In testimony that the foregoing is the amended constitution of Pennsylvania,
as agreed to in convention, we, the officers and members of the convention, have hereunto signed our names, at Philadelphia, the twenty-second day of February, anno domini one thousand eight hundred and thirty-eight, and of the independence of the United States of America the sixty-second.
JOHN SERGEANT, President. (Attest) S. Shoch, Secretary.
George L. Fauss, Assistest
"} Assistant Secretaries.
CONSTITUTION OF DELAWARE,
We, the People, hereby ordain and establish this Constitution of
Government for the State of Delaware. TAROUGH divine goodness all men have, by nature, the rights of wor shipping and serving their Creator according to the dictates of their consciences, of enjoying and defending life and liberty, of acquiring and protecting reputation and property, and, in general, of attaining objects suitable to their condition, without injury by one to another; and as these rights are essential to their welfare, for the due exercise thereof, power is inherent in them; and therefore all just authority in the insti. tutions of political society is derived from the people, and established with their consent, to advance their happiness : And they may for this end, as circumstances require, from time to time, alter their constitution of government.
ARTICLE 1. $1. Although it is the duty of all men frequently to assemble to gether for the public worship of the Author of the Universe, and piety and morality, on which the prosperity of communities depends, are thereby promoted ; yet no man shall, or ought to be compelled to attend any religious worship, to contribute to the erection or support of any place of worship, or to the maintenance of any ministry, against his own free will and consent : and no power shall or ought to be vested in or assumed by any magistrate, that shall in any case interfere with, or in any manner control the rights of conscience, in the free exercise of religious worship: nor shall a preference be given by law to any re. ligious societies, denomination, or modes of worship.
•The amendments are in brackets.
$ 2. No religious test shall be required as a qualification to any office, or public #rust, under this state.
$ 3. All elections shall be free and equal. $ 4. Trial by jury shall be as heretofore. $ 5. The press shall be free to every citizen who undertakes to examine the official conduct of men acting in a public capacity; and any eitirca may print on any such subject, being responsible for the abuse of that liberty. In prosecutions for publications investigating the proceedings of officers, or where the matter published is proper for public information, the truth thereof may be given in evidence; and in all indictments for libels, the jury may determine the facts and the law, as in other cases.
$ 6. The people shall be secure in their persons, houses, papers, and possessions, from the unreasonable searches and seizures : and no warrant to search any place, or to seize any person or things, shall issue without describing them as particularly as may be, nor then, unless there be probable cause supported by oath or affirmation.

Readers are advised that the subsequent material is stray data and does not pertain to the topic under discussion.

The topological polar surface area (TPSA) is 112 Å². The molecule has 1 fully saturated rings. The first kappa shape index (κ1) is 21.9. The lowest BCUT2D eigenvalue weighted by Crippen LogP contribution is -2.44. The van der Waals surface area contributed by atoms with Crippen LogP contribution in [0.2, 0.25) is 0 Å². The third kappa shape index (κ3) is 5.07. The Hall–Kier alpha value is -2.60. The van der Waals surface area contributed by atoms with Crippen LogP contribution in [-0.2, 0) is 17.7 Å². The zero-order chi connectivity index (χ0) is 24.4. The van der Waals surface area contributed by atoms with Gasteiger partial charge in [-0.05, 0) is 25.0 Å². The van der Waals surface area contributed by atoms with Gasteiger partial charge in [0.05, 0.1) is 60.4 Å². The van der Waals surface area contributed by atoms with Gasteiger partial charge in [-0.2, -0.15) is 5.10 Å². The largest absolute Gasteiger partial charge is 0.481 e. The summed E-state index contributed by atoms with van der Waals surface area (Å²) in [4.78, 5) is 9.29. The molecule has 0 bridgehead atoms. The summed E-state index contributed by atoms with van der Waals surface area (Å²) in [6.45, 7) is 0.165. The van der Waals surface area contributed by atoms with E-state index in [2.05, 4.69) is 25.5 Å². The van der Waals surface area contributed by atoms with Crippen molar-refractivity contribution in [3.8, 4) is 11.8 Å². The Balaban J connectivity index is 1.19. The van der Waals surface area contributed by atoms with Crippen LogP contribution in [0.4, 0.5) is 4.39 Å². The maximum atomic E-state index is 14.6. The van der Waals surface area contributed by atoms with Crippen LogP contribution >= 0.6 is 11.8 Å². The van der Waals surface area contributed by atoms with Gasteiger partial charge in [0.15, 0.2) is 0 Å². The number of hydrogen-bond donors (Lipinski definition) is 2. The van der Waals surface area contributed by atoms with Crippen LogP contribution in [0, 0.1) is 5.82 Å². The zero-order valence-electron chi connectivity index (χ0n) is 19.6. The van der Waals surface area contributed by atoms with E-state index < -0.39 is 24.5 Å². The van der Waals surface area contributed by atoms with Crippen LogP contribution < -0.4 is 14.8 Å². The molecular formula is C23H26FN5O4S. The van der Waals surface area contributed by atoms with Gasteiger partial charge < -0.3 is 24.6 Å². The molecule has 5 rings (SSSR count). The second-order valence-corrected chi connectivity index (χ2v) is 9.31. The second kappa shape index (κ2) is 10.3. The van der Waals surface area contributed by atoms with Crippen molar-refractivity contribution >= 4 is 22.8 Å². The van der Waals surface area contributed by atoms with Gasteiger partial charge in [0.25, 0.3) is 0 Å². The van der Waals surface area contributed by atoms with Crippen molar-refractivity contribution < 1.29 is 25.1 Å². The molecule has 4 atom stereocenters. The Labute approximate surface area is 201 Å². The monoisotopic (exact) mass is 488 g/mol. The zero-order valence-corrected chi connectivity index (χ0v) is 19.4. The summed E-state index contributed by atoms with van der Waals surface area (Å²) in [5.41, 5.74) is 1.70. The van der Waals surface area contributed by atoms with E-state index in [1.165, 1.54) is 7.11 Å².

67. In all criminal prosecutions, the accused hath a right to be heard by himself and his counsel, to be plainly and fully informed of the nature and cause of the accusation against him, to meet the witnesses in their examination face to face, to have compulsory process in due time, on application by himself, his friends, or counsel, for obtaining witnesses in his favour, and a speedy and public trial by an impartial jury: he shall not be compelled to give evidence against himself : nor shall he be deprived of life, liberty, or property, unless by the judgment of his peers or the law of the land.
$8. No person shall for any indictable offence be proceeded against criminally by information, except in cases arising in the land and naval forces, or in the militia when in actual service in time of war or public danger, and no person shall be for the same offence twice put in jeopardy of life or limb; nor shall any man's property be taken or applied to public use without the consent of his representatives, and without compensation being made.
$ 9. All courts shall be open : and every man for an injury done him in his reputation, person, movable or immovable possessions, shall have remedy by the due course of law, and justice administered according to the very right of the cause and the law of the land, without sale, denial, or unreasonable delay or expense; and every action shall be tried in the county in which it shall be commenced, unless when the judges of the court in which the cause is to be tried, shall determine that an impartial trial therefor cannot be had in that county. Suits may be brought against the state, according to such regulations as shall be made by law,
$ 10. No power of suspending laws shall be exercised, but by authority of the legislature.
$11. Excessive bail shall not be required, nor excessive fines imposed, nor cruel punishments inflicted: and in the construction of jails, a proper regard shall be had to the health of prisoners.
12. All prisoners shall be bailable by sufficient sureties, unless for capital offences, when the proof is positive or the presumption great: and when persons are confined on accusation for such offences, their friends and counsel may at proper seasons have access to them.
$13. The privilege of the writ of habeas corpus shall not be sus.
pended, unless when, in cases of rebellion or invasion, the public safety may require it.
$ 14. No commission of oyer and terminer or jail delivery shall be issued.
$ 15. No attainder shall work corruption of blood, nor, except during the life of the offender, forfeiture of estate. The estates of those who destroy their own lives shall descend or vest as in case of natural death ; and if any person be killed by accident, no forfeiture shall be thereby incurred.